SMR -12 years ago

    In One Paragraph?
    It may be a good question if its proper to put in the same Paragraph the Killing of Yidden Kedoishim,

    and of those in syria that have attacked the Yidden with the announced goal of the very same ones that killed the 6 million and even more Kedoishim, and if they could would kill yidden today themselves

    Sholom mordechai Halevi ben Rivka Sheyichye :)

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  • C

    chaya -12 years ago

    So what about Pollard? 

    Only 26 years and the American Jewish silence is deafening!

    Shabbat Shalom and Chodesh Tov...

    Chaya Gross


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  • MN

    Mark NYC -12 years ago

    Follow-up note
    You're readers might be interested in a follow-up comment about Eddy Jacobson and Truman. According to Radosh, Jacobson made many visits to the President  to talk to him about Jewish issues, all at his own expense. Since travel was pretty costly in those days and Jacobson had limited means, he ended up spending most of his assets in this way, leaving little in the way of inheritance for his children. When he explained this to them shortly before his death, they told their father that the legacy he had left them was far more valuable than any money they could have inherited. This was Jacobson's merit.

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  • MN

    Mark NYC -12 years ago

    On Working Behind the Scenes
    Yet, there are circumstances in which working quietly behind the scenes can accomplish more than lound protests and finger wagging. A few nights ago, I heard an interesting lecture by the noted author, Ronald Radosh, on the circumstance that led President Truman to recognise the State of Israel. While sympathetic to the Jews, particularly because of his Christian evangelical background, Truman was under enormous pressure from the State Department (particulary George Marshall, then Secretary of State and WWII military leader) to not do so becaue of the implications this would have for U.S. relations with Arab countries (some things never change).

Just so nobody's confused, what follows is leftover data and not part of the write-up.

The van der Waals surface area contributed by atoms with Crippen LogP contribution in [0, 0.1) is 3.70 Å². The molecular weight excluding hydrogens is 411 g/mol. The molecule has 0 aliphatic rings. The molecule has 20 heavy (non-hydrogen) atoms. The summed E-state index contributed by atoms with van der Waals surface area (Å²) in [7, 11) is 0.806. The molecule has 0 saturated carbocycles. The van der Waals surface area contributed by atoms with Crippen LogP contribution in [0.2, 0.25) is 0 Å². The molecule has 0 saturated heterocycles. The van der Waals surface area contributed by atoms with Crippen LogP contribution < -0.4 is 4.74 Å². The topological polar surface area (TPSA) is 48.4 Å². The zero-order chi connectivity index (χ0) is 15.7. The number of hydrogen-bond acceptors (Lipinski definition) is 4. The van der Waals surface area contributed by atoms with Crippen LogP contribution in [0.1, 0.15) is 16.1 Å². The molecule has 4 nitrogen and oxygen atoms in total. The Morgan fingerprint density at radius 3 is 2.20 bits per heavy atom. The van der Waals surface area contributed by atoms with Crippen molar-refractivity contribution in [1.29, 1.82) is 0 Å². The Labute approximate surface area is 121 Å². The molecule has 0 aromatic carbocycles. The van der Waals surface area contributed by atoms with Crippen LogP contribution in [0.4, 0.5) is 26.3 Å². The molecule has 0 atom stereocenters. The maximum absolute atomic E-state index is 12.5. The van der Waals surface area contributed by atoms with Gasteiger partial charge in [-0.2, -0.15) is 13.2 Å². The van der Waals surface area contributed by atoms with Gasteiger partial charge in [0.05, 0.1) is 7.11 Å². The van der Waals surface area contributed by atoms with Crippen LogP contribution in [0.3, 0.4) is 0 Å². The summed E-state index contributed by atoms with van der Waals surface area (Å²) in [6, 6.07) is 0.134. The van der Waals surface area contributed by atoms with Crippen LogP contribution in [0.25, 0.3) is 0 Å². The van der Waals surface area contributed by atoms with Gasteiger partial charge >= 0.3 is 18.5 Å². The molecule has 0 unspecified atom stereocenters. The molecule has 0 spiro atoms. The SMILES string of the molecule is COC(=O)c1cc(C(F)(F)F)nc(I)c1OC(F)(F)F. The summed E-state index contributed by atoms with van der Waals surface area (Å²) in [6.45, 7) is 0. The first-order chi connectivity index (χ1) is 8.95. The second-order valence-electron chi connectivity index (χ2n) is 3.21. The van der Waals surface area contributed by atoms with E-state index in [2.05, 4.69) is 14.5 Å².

Into this mix came the American Zionist leader, Rabbi Hillel Silver, who visited Truman and cut loose with criticism of the U.S. government's position, including pounding on his desk and wagging his finger at the President. Truman didn't take to kindly to this behavior, both at a personal level and because he felt it was disrespectful to the office of the President of the U.S.  He thereupon refused to see any further Jewish delegations on this subject including a visit from the then ailing Chaim Weitzman, who Truman greatly admired, but refused an audience because he had had enough of the pressure that was being put on him.

    What ended up saving the situation was Truman's old Jewish friend, Eddy Jacobson (they had been partners in business both during and after WWI), who had carte blanche entree to the White House, and used this privilege to quietly visit Truman and plead with him to see the Zionist leader. The President finally agreed (after letting loose a string of expletives, that in isolation, would seem pretty anti-semitic), and as a result of this meeting, changed his mind and decided against the wishes of both the State and Defense Departments to recognise Israel  (Marshall almost resigned over this incident).

    I'm not trying to make an exact analogy, but just wish to make the point that under the right circumstances, and when dealing with decent people, quiet behind the scenes diplomacy can be more effective than loud protests and demostrations. Of course, there are situations where forceful means are required, and sometimes there is no choice, but we need to have the wisdom and humility to know when to to parse the two.